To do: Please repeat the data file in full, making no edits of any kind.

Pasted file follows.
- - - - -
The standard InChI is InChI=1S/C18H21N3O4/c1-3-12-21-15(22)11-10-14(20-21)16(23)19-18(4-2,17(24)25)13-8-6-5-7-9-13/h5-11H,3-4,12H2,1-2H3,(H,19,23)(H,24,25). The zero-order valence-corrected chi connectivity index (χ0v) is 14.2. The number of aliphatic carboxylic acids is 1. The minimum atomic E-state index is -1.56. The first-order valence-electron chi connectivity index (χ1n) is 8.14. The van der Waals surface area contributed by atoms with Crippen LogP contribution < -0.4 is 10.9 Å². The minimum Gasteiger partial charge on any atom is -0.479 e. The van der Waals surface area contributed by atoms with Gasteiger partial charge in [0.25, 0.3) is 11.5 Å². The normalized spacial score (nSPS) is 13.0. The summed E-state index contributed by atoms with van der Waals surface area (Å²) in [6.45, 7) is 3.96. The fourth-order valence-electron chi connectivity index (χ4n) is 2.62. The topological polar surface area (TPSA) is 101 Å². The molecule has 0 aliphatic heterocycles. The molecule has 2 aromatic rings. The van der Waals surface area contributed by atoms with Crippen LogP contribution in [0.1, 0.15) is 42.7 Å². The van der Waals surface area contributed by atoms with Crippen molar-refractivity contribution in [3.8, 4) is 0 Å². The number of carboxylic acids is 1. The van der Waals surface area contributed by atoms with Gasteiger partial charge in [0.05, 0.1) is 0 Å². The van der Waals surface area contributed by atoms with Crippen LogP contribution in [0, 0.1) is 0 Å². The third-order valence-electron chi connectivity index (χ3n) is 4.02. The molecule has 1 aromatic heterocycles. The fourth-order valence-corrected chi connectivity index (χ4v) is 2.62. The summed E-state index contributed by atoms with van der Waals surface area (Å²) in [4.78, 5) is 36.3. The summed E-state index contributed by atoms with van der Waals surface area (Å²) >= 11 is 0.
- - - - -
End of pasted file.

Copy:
The standard InChI is InChI=1S/C18H21N3O4/c1-3-12-21-15(22)11-10-14(20-21)16(23)19-18(4-2,17(24)25)13-8-6-5-7-9-13/h5-11H,3-4,12H2,1-2H3,(H,19,23)(H,24,25). The zero-order valence-corrected chi connectivity index (χ0v) is 14.2. The number of aliphatic carboxylic acids is 1. The minimum atomic E-state index is -1.56. The first-order valence-electron chi connectivity index (χ1n) is 8.14. The van der Waals surface area contributed by atoms with Crippen LogP contribution < -0.4 is 10.9 Å². The minimum Gasteiger partial charge on any atom is -0.479 e. The van der Waals surface area contributed by atoms with Gasteiger partial charge in [0.25, 0.3) is 11.5 Å². The normalized spacial score (nSPS) is 13.0. The summed E-state index contributed by atoms with van der Waals surface area (Å²) in [6.45, 7) is 3.96. The fourth-order valence-electron chi connectivity index (χ4n) is 2.62. The topological polar surface area (TPSA) is 101 Å². The molecule has 0 aliphatic heterocycles. The molecule has 2 aromatic rings. The van der Waals surface area contributed by atoms with Crippen LogP contribution in [0.1, 0.15) is 42.7 Å². The van der Waals surface area contributed by atoms with Crippen molar-refractivity contribution in [3.8, 4) is 0 Å². The number of carboxylic acids is 1. The van der Waals surface area contributed by atoms with Gasteiger partial charge in [0.05, 0.1) is 0 Å². The van der Waals surface area contributed by atoms with Crippen LogP contribution in [0, 0.1) is 0 Å². The third-order valence-electron chi connectivity index (χ3n) is 4.02. The molecule has 1 aromatic heterocycles. The fourth-order valence-corrected chi connectivity index (χ4v) is 2.62. The summed E-state index contributed by atoms with van der Waals surface area (Å²) in [4.78, 5) is 36.3. The summed E-state index contributed by atoms with van der Waals surface area (Å²) >= 11 is 0.